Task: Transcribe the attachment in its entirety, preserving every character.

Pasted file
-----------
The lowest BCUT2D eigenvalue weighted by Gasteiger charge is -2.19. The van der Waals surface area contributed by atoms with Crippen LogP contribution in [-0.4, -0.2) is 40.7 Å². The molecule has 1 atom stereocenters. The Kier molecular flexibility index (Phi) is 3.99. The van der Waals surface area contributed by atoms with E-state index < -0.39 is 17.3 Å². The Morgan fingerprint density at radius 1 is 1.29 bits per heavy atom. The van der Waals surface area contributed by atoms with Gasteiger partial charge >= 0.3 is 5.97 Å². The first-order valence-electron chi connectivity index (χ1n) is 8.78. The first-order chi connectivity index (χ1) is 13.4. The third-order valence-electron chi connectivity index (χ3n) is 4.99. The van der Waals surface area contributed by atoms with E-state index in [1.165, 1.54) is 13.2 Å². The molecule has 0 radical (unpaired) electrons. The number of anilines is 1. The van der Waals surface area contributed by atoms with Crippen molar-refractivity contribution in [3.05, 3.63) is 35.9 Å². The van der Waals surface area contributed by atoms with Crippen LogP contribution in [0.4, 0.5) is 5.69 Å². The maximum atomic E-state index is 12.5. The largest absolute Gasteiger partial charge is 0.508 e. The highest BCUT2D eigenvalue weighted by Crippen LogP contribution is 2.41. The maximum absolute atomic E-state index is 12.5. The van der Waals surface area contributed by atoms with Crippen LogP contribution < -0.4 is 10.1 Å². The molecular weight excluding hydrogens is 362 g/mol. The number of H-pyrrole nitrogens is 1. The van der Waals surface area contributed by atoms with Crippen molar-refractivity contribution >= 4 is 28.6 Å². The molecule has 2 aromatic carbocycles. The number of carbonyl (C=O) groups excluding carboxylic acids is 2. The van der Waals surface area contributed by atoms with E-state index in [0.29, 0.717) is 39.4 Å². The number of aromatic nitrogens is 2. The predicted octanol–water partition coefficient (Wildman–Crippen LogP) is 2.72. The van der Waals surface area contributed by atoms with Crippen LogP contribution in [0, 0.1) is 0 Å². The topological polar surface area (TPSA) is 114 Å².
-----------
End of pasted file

The lowest BCUT2D eigenvalue weighted by Gasteiger charge is -2.19. The van der Waals surface area contributed by atoms with Crippen LogP contribution in [-0.4, -0.2) is 40.7 Å². The molecule has 1 atom stereocenters. The Kier molecular flexibility index (Phi) is 3.99. The van der Waals surface area contributed by atoms with E-state index < -0.39 is 17.3 Å². The Morgan fingerprint density at radius 1 is 1.29 bits per heavy atom. The van der Waals surface area contributed by atoms with Gasteiger partial charge >= 0.3 is 5.97 Å². The first-order valence-electron chi connectivity index (χ1n) is 8.78. The first-order chi connectivity index (χ1) is 13.4. The third-order valence-electron chi connectivity index (χ3n) is 4.99. The van der Waals surface area contributed by atoms with E-state index in [1.165, 1.54) is 13.2 Å². The molecule has 0 radical (unpaired) electrons. The number of anilines is 1. The van der Waals surface area contributed by atoms with Crippen molar-refractivity contribution in [3.05, 3.63) is 35.9 Å². The van der Waals surface area contributed by atoms with Crippen LogP contribution in [0.4, 0.5) is 5.69 Å². The maximum atomic E-state index is 12.5. The largest absolute Gasteiger partial charge is 0.508 e. The highest BCUT2D eigenvalue weighted by Crippen LogP contribution is 2.41. The maximum absolute atomic E-state index is 12.5. The van der Waals surface area contributed by atoms with Crippen LogP contribution < -0.4 is 10.1 Å². The molecular weight excluding hydrogens is 362 g/mol. The number of H-pyrrole nitrogens is 1. The van der Waals surface area contributed by atoms with Crippen molar-refractivity contribution >= 4 is 28.6 Å². The molecule has 2 aromatic carbocycles. The number of carbonyl (C=O) groups excluding carboxylic acids is 2. The van der Waals surface area contributed by atoms with E-state index in [0.29, 0.717) is 39.4 Å². The number of aromatic nitrogens is 2. The predicted octanol–water partition coefficient (Wildman–Crippen LogP) is 2.72. The van der Waals surface area contributed by atoms with Crippen LogP contribution in [0, 0.1) is 0 Å². The topological polar surface area (TPSA) is 114 Å².